It’s five years since the EU banned the testing of cosmetics on animals. To celebrate the banniversary, we were invited to speak at an event hosted by Cruelty Free International in Brussels attended by MEPs, bloggers, activists and celebrities to help explain the impact of the ban on the animal-free testing industry.
When the legislation was announced, there were widespread fears that the removal of the animal testing toolkit would reduce innovation and slow down the number of new product launches in the cosmetic industry. XCellR8 Co-founder and MD Carol Treasure was there to show that this predicted slowdown never actually materialised, and instead, what we saw was an increased urgency to find animal-free safety tests plus a wider uptake of existing animal-free techniques that were previously underused.
There are still some areas that the legislation didn’t quite reach. Almost all Material Safety Data Sheets (MSDS’) still refer to historic animal testing data and we called upon ingredient manufacturers and cosmetic companies to work together to ensure their safety data is up to date and relevant to humans.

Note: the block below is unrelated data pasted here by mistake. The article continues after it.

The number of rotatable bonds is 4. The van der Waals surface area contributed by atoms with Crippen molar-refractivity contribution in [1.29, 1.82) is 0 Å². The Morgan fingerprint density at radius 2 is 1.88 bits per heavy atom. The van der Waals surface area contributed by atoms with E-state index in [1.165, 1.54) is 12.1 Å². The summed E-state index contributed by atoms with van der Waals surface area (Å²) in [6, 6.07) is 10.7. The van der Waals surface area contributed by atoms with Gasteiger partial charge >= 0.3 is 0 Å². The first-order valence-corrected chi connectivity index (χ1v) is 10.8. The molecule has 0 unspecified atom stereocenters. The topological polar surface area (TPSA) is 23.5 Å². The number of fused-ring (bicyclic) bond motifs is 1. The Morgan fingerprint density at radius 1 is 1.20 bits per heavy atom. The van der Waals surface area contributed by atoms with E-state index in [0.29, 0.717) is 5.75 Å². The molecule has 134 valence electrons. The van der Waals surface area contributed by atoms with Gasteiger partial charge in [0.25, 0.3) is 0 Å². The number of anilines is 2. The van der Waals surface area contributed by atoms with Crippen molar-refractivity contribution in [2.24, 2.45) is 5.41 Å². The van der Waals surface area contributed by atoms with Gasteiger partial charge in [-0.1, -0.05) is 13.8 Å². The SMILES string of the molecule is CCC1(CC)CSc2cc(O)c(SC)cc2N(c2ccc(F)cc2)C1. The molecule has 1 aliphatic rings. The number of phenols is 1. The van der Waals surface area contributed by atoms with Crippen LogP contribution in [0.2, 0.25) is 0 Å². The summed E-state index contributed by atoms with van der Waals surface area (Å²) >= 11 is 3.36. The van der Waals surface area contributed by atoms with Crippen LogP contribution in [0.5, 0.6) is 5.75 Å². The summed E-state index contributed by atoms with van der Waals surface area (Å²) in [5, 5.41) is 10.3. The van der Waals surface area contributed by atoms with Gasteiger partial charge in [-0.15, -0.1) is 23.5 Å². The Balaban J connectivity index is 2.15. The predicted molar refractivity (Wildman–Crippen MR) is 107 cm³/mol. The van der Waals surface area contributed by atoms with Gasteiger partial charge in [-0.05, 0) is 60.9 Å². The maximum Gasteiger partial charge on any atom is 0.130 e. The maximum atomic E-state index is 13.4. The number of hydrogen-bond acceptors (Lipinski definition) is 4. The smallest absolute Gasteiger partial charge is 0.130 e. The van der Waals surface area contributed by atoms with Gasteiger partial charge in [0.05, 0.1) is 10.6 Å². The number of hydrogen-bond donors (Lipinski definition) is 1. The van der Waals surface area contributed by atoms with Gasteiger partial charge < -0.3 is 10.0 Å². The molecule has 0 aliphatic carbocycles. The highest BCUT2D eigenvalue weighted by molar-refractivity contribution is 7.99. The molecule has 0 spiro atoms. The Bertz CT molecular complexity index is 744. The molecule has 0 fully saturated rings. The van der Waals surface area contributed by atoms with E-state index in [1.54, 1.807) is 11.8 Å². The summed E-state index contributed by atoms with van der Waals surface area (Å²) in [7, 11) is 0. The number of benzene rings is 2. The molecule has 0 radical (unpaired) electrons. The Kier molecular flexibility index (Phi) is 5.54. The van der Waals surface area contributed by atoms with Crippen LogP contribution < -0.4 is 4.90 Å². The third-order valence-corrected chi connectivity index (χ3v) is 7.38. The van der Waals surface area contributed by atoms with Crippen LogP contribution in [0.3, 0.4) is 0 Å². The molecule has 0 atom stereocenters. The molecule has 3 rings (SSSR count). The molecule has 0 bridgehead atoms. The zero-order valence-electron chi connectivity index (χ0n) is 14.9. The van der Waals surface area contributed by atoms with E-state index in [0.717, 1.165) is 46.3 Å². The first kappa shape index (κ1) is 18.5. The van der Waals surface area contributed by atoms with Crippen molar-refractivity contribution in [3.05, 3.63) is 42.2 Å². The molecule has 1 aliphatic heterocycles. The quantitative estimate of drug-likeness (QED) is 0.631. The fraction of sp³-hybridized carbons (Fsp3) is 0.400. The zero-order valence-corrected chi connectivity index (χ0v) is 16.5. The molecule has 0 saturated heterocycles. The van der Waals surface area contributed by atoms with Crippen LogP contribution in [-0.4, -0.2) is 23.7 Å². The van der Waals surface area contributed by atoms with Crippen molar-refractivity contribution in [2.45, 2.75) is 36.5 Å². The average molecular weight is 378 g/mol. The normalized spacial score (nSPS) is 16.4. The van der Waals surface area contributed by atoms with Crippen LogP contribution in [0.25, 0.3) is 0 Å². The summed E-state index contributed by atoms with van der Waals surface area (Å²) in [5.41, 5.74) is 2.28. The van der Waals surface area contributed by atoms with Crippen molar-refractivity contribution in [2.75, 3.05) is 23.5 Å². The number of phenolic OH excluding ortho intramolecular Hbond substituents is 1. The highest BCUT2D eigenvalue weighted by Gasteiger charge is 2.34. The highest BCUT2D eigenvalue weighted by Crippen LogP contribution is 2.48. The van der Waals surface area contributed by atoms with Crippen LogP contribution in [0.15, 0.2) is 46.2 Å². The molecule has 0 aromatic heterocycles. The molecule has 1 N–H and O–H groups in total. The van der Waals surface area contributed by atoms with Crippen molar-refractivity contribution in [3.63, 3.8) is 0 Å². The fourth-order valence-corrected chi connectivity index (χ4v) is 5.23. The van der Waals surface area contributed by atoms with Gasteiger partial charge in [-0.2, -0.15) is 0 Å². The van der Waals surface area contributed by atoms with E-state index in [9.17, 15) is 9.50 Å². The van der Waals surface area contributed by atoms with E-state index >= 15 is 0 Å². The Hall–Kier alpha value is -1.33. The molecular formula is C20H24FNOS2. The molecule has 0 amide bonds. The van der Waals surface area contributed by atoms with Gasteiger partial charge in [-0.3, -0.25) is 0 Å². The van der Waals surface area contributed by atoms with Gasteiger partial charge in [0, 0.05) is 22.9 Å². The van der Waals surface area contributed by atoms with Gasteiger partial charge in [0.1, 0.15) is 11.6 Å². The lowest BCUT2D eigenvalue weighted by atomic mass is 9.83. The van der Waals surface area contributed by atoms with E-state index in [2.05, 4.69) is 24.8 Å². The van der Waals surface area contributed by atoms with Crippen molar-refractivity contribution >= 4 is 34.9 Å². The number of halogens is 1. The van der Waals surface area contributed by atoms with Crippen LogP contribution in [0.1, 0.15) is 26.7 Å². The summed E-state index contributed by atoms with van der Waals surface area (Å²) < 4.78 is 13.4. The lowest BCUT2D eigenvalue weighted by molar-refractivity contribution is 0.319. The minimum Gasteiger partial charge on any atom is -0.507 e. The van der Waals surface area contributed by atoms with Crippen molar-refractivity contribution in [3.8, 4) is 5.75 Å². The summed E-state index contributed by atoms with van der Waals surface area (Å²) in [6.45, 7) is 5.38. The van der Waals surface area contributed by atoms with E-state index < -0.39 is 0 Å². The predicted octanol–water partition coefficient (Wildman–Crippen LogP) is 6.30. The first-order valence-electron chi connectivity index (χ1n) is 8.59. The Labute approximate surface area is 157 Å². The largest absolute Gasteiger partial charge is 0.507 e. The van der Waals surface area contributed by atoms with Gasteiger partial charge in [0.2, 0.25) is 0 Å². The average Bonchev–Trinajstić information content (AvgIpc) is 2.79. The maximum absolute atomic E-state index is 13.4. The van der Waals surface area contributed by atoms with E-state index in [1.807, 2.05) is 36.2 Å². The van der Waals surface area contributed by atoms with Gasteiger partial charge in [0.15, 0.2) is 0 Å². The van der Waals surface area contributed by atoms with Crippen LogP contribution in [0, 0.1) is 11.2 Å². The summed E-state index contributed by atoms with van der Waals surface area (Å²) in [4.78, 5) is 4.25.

There are also challenges for companies who want to adopt animal-free testing strategies whilst complying with REACH legislation. For instance, the European Chemicals Agency (ECHA) is still returning dossiers with requests for further information ie. animal data, despite a clear requirement for animal-free methods to be used where available. Loopholes also still exist that allow animal testing to protect manufacturing workers from occupational exposure.
Nevertheless, we’re optimistic about developing a regulatory in vitro safety test for acute toxicity soon, and tackling other gaps left by the ban. The EU is the world’s largest cosmetics market and there is a feeling that if an animal-testing ban can work here, the rest of the world shouldn’t be far behind. Bans have already been introduced in key markets in Asia and South America, and we see a growing appetite for international alignment in China.
As momentum builds for a global ban on animal testing for cosmetics, and other industries such as pharmaceuticals make preparations for something similar, we look forward to the time when animal-free is no longer classed as the alternative, but rather the default.
Read Carol’s full account of her presentation here and let us know in the comments below if you feel the ban has been positive or negative for the industry.